PRESCHOOLERS WITH TYPICAL DEVELOPMENT OR SPECIAL EDUCATION NEEDS IN A LOW SES CONTEXT: THE RELATIONSHIP BETWEEN EARLY ACHIEVEMENT AND THEIR COGNITIVE UNDERPINNINGS
National Research Council of Italy, Institute for Educational Technology (CNR-ITD) (ITALY)
About this paper:
Conference name: 12th International Conference on Education and New Learning Technologies
Dates: 6-7 July, 2020
Location: Online Conference
Abstract:In recent years, the relationship between early literacy and math and cognitive abilities has emerged as an area of increasingly significant investigation. Accordingly, numerous interventions have been proposed with the purpose of preventing possible future difficulties in this area. In this regard, Executive Functions (EFs) and Working Memory (WM) seem to play an important role in the development of early literacy and math abilities.
In particular, it should be recognized that school readiness and early school achievements seem to be negatively influenced by low Socioeconomic Status (SES). Some studies have highlighted that children who experience poverty conditions in preschool age subsequently attain low school achievements and perform poorly in WM and EFs tasks in school age.
In a context of low SES, the situation is even more critical for children with Special Educational Needs (SEN), who require exceptional educational and teaching strategies to overcome their personal difficulties. Some cognitive processes, including EFs and WM, are frequently impaired in children with SEN. As a consequence, learning abilities are also compromised. However, given the predictive role of EFs and WM on academic achievement, specific training devoted to these factors could be useful for improving academic skills and school attendance, as well as quality of life and social functioning. For this reason, in the current study we investigate the relationships between early literacy and math and their cognitive underpinnings, EFs and WM in a sample of 72 five-year-olds (49.3% female), attending the last year of kindergarten in a low SES context. The cohort included 67 typically developing children and five pupils certified with SEN: one with language impairment, two with cognitive impairment and two with neuro-motor disabilities. A battery of EFs and WM measures was individually administered to the children. In addition, two school readiness measures were included: the teachers filled out the IPDA observational questionnaire, and we considered Early Literacy and Early Mathematic Skills Subtests.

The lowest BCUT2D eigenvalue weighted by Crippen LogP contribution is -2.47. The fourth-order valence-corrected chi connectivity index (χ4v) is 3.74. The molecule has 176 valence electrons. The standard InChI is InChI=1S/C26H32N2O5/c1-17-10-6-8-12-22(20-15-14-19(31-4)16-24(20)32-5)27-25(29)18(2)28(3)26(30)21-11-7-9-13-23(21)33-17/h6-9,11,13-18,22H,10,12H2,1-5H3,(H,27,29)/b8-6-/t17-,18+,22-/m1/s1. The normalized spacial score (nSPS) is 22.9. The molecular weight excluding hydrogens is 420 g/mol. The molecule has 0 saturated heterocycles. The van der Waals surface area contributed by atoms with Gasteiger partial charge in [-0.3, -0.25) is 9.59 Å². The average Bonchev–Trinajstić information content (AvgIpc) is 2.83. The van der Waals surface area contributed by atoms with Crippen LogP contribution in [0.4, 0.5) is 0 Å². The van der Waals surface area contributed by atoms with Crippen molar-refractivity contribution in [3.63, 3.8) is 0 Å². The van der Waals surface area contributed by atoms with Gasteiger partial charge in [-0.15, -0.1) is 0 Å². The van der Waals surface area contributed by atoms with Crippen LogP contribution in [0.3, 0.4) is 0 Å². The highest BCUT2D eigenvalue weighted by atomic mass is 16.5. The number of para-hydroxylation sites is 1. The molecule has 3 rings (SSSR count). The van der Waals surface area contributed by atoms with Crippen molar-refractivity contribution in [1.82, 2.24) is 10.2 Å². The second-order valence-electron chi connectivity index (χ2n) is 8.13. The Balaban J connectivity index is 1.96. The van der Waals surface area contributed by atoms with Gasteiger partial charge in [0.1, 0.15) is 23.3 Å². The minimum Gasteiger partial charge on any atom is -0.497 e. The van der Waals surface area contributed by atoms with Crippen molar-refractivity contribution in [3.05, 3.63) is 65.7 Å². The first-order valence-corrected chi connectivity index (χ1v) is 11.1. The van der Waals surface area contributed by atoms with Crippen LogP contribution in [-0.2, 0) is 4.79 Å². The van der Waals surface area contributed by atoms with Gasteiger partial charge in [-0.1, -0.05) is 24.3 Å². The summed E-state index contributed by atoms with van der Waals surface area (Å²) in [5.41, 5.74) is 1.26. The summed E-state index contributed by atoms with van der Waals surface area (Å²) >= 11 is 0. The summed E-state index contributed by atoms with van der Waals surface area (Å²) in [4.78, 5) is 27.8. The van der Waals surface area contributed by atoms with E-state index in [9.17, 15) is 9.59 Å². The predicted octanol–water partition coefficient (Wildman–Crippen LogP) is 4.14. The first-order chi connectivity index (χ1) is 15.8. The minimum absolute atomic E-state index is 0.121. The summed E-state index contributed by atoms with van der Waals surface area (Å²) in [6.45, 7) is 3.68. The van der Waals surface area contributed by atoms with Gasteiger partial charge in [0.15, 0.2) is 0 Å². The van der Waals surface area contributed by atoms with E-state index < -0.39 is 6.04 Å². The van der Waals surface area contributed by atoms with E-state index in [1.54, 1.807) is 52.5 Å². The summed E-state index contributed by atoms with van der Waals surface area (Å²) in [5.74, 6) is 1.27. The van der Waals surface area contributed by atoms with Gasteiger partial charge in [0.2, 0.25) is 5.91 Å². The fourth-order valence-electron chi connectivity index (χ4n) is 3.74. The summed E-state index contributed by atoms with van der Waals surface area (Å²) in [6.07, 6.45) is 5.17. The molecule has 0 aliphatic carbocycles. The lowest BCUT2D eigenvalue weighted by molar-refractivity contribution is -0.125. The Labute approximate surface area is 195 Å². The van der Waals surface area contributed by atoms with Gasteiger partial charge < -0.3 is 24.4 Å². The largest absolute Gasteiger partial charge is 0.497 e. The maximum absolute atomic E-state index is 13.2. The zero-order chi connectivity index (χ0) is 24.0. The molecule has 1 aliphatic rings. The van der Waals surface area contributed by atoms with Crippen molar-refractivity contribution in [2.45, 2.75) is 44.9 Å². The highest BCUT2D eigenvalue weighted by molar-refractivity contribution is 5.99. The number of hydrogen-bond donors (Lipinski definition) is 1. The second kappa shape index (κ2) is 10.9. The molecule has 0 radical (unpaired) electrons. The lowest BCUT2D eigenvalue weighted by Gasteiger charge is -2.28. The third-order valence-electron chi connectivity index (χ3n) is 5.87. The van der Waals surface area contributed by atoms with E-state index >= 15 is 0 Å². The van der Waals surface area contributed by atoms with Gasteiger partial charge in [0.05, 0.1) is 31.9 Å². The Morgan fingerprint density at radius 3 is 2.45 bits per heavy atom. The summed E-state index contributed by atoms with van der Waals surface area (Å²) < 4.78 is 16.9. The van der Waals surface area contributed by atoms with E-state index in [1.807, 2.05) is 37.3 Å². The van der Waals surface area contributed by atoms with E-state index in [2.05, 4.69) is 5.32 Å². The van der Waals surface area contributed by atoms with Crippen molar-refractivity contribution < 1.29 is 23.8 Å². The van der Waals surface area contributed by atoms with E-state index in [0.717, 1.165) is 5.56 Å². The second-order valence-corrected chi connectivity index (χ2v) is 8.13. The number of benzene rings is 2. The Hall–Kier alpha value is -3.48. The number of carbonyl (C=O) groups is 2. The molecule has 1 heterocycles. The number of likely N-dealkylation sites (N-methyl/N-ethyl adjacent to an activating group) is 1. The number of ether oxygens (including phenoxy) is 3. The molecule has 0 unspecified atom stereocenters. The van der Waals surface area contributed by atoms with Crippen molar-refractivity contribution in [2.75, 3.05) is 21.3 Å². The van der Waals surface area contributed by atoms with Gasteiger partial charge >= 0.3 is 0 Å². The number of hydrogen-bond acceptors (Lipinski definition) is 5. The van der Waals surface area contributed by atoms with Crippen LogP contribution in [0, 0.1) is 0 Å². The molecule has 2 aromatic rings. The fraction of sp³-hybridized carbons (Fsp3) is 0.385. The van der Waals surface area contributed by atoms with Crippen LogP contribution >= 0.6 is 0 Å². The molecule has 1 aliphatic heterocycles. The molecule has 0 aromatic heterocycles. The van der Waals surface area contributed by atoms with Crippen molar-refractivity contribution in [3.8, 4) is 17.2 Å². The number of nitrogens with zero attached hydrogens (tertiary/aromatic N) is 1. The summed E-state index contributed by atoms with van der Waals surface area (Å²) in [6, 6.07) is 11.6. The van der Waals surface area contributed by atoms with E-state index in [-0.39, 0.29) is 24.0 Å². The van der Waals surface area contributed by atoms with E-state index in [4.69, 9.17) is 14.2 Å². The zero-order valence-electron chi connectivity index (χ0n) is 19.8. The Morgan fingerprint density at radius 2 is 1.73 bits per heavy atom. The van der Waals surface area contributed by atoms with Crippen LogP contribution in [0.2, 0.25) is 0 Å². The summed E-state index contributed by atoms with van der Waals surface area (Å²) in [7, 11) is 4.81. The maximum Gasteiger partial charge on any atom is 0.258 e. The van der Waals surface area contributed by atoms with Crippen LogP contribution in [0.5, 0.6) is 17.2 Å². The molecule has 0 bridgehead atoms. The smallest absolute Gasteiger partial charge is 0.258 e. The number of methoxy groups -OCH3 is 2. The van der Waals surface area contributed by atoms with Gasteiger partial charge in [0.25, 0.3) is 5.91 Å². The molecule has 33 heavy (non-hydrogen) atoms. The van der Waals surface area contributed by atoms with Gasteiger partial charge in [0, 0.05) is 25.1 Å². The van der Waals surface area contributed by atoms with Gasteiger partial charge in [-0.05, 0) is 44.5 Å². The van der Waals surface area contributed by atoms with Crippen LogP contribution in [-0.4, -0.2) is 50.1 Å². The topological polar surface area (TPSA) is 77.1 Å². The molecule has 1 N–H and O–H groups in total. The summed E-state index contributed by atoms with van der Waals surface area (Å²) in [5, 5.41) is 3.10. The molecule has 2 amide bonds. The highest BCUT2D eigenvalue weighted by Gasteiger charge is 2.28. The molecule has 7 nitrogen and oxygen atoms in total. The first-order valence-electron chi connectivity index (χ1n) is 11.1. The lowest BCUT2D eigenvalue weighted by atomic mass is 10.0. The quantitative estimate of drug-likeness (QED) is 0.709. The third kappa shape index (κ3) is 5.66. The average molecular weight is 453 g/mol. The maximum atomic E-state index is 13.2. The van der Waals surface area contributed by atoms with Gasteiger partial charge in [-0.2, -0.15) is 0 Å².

The results indicated that early Literacy and Math skills in preschoolers from a disadvantaged socio-economic background are associated with Working Memory and Executive Functions in both children with typical development and children with SEN. Furthermore, SEN children’s performances showed to be below average compared to their typically developing peers. These results seem to confirm that children with SEN show an EF impairment, which could influence learning abilities.
As well as being of theoretical interest, these findings could also have practical implications. Knowing the strength of the association between early achievement and cognitive abilities, it would be possible to design and deploy specific training interventions in the educational context to foster working memory and executive functions, thus potentially improving learning abilities. This kind of training would be beneficial for both children with typical development and children with SEN, especially those from a disadvantaged socio-economic context: as we have previously seen, children from such contexts face a higher risk of academic failure.Therefore, the findings presented in this study could have a practical benefit in daily educational practice, by way of supporting school inclusion and satisfying children’s individual needs.
Keywords: Special Educational Needs, Executive Functions, Working Memory, Early Achievements, low SES context.